Before concluding the Python 3 basics series, I think it would be wise to cover what can be involved when you run into code that is written in Python 2, as it will happen quite often and should be considered one of the basics to learning Python 3.
Generally, you will likely find the largest culprit for Python 2 code not working in Python 3 the Python 2 print statement, compared to the Python 3 print function.
print "Hello there"
The above is fine for Python 2, but will throw a syntax error in Python 3. That said, Python 2 code can also be:
Most Python 3 code is capable of running on Python 2.
Another major difference is going to be people's handling of exceptions. So in Python 2, you most often see:
try: dosomething except Exception, e: return str(e)
This code will throw a syntax error in Python 3!
try: dosomething except Exception as e: return str(e)
The above code is how Python 3 exceptions are supposed to be written, but this code also works as expected in Python 2.
The third major difference I find in Python 2 vs Python 3 coding is urllib and general internet access.
In Python 2, internet information is returned as string data. In Python 3, it comes in as bytes, and must be handled as such, being converted to string if that is how you wish to treat it.
There are quite a few other small things, but those are the main areas. For smaller scripts, these things can be usually fixed very quickly. For larger ones, however, it can get very tedious... very fast. Luckily, Python 3 comes with a script called 2to3, which converts quite a bit of common differences between Python 2 and Python 3 code.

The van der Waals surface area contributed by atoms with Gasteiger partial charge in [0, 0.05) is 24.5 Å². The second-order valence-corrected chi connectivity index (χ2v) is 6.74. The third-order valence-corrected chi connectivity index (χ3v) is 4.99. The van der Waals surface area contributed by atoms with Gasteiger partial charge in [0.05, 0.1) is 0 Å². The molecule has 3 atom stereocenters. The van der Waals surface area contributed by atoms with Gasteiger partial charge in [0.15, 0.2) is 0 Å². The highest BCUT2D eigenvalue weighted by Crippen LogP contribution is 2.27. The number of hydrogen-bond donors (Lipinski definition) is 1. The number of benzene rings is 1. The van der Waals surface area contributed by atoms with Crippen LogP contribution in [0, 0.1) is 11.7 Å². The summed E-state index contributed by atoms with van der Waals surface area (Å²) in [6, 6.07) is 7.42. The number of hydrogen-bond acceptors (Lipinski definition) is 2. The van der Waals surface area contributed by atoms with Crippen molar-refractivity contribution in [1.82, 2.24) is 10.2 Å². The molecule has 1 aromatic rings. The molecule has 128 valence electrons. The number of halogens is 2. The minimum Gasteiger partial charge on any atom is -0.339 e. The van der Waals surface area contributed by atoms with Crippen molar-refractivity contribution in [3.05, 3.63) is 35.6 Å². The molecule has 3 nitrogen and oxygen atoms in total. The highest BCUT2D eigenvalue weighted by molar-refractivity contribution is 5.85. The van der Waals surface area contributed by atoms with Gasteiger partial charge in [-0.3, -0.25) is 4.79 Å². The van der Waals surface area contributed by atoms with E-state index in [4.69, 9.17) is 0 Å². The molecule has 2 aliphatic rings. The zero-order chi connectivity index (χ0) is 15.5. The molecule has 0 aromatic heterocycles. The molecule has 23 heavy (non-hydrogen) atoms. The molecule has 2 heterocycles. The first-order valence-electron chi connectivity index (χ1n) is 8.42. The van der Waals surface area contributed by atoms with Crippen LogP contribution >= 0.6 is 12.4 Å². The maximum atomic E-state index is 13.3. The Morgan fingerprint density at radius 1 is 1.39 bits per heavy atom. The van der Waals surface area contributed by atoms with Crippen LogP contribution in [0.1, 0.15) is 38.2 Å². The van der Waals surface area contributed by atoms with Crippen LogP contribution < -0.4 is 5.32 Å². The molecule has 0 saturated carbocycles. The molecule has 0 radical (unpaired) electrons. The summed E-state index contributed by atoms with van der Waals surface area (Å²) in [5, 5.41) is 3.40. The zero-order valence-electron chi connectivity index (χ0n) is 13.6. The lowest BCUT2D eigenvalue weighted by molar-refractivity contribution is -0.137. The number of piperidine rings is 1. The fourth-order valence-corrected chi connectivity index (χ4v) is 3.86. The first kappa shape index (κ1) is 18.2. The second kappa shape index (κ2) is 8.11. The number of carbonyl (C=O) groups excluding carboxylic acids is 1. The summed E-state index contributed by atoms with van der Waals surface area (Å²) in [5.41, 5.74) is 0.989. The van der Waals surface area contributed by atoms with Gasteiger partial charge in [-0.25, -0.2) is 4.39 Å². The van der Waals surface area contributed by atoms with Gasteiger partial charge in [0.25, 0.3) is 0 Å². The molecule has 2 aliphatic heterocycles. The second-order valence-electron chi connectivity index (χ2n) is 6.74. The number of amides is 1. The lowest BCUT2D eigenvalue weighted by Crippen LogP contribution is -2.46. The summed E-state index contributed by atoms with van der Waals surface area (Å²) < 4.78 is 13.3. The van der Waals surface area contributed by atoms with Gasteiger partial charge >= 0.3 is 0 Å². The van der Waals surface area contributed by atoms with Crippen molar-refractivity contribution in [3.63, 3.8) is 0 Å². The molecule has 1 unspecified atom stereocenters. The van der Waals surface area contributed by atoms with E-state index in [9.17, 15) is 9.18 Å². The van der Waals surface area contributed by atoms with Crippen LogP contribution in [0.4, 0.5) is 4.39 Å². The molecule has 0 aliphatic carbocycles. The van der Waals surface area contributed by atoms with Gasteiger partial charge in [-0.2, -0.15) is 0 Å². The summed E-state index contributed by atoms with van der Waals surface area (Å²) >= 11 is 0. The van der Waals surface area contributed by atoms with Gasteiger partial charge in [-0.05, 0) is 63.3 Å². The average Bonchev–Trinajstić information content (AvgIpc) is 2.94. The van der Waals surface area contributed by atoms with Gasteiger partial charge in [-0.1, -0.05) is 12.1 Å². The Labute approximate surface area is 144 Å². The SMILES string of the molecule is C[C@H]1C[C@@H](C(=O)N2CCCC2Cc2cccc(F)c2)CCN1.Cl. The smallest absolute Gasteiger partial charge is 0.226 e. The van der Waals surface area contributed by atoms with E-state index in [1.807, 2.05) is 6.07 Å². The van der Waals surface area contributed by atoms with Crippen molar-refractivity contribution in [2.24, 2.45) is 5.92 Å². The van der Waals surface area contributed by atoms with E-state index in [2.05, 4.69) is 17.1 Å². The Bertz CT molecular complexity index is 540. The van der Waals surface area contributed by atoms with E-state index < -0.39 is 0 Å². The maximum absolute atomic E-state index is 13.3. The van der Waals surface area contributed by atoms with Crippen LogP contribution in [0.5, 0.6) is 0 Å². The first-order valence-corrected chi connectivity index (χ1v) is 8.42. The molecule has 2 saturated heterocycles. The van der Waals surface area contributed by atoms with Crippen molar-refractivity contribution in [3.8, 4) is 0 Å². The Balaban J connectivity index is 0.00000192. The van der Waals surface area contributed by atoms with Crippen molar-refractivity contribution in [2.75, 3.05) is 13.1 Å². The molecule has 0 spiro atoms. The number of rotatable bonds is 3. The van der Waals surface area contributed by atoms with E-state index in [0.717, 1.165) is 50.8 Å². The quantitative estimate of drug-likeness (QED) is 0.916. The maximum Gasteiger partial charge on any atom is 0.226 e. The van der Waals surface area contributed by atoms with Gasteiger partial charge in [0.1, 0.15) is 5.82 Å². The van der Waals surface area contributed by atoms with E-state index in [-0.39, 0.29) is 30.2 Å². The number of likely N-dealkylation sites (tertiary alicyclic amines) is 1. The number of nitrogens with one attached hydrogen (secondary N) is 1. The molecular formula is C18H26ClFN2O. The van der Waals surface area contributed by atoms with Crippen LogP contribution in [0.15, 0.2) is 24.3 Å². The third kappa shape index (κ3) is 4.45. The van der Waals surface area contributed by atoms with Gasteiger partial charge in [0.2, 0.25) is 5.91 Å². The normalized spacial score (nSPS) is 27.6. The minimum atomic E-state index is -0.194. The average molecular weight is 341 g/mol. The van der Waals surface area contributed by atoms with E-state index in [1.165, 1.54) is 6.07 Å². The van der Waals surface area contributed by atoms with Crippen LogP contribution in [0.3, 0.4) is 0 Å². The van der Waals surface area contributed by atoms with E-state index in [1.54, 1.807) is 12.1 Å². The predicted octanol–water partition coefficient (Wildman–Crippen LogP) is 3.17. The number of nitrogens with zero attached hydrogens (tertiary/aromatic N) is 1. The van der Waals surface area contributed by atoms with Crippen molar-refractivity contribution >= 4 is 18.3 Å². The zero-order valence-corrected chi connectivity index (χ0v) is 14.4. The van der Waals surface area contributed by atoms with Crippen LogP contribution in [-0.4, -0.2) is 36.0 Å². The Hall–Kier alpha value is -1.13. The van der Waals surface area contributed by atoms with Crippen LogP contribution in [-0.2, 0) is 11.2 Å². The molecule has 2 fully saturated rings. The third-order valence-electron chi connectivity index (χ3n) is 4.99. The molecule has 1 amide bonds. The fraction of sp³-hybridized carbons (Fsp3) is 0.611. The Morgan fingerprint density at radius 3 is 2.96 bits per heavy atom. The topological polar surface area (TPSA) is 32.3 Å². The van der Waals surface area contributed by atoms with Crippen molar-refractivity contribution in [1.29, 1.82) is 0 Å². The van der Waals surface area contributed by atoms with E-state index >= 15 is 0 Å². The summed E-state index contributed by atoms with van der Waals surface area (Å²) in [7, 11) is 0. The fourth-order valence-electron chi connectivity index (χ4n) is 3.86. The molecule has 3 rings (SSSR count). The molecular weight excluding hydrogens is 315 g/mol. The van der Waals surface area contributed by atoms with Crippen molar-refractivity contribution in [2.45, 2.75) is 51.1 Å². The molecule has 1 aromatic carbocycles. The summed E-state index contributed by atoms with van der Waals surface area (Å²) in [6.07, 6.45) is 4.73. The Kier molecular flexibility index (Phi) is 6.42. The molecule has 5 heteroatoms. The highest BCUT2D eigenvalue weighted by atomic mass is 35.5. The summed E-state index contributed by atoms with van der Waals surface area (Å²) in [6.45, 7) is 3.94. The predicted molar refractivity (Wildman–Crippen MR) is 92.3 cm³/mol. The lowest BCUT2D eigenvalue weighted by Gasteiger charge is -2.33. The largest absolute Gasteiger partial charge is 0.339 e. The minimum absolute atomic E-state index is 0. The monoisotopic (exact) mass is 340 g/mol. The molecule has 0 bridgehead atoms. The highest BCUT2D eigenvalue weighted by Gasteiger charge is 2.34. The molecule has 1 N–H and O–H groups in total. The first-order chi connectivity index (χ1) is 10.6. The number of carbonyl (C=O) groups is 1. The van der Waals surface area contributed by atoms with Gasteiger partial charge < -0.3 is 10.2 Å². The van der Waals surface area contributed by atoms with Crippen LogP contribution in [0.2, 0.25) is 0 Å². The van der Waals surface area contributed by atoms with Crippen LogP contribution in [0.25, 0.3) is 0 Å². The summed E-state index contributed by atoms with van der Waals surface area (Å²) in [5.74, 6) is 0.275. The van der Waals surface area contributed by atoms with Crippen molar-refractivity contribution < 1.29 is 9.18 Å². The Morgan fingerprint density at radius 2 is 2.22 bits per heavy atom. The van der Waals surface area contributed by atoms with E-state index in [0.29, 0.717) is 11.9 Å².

For a quick example of 2to3 in action, let's write a quick Python 2 script:
import urllib2 try: x = urllib2.urlopen("http://pythonprogramming.net").read() print x except Exception, e: print str(e)
The above code has a few things that need to be changed. First the import for urllib2 is not valid in Python 3, we just use urllib. Next, we use urllib2.urlopen to open the URL, which, again, is not valid. Then we print x like print is a statement. Python 3 sheds a tear at this point. Then we really kick Python 3 while it is down with the except Exception, e bit. Yikes. Then we finally just spit at Python 3 one last time with another print statement.
Now we're ready to test 2to3! Using this will vary slightly between operating systems. I show doing it in Windows and Ubuntu in the video. For the most part, however, you just need to reference the 2to3 script. The full path to it will be:
PythonDirectory / Tools / scripts / 2to3.py
Thus, on Windows, my version was in:
You may be able to get by just typing 2to3, or python 2to3. Try if you like, didn't work for me since 2to3.py wasn't in my Path.
So, for me, I open up my cmd.exe to the directory that I saved our Python 2 file to. If you open cmd.exe to somewhere that isn't the directory that contains the python 2 script we just wrote, you need to change directory there (cd).
Now you can execute 2to3, here's what I typed:
That code will just output the problem and fixed code to the console. Now, let's actually convert the file!
C:/Python34/Tools/scripts/2to3.py -w python2script.py
With the additional -w (standing for write), we are able to write the changes to the file. You should also see a .bak file, which is a backup of the original file.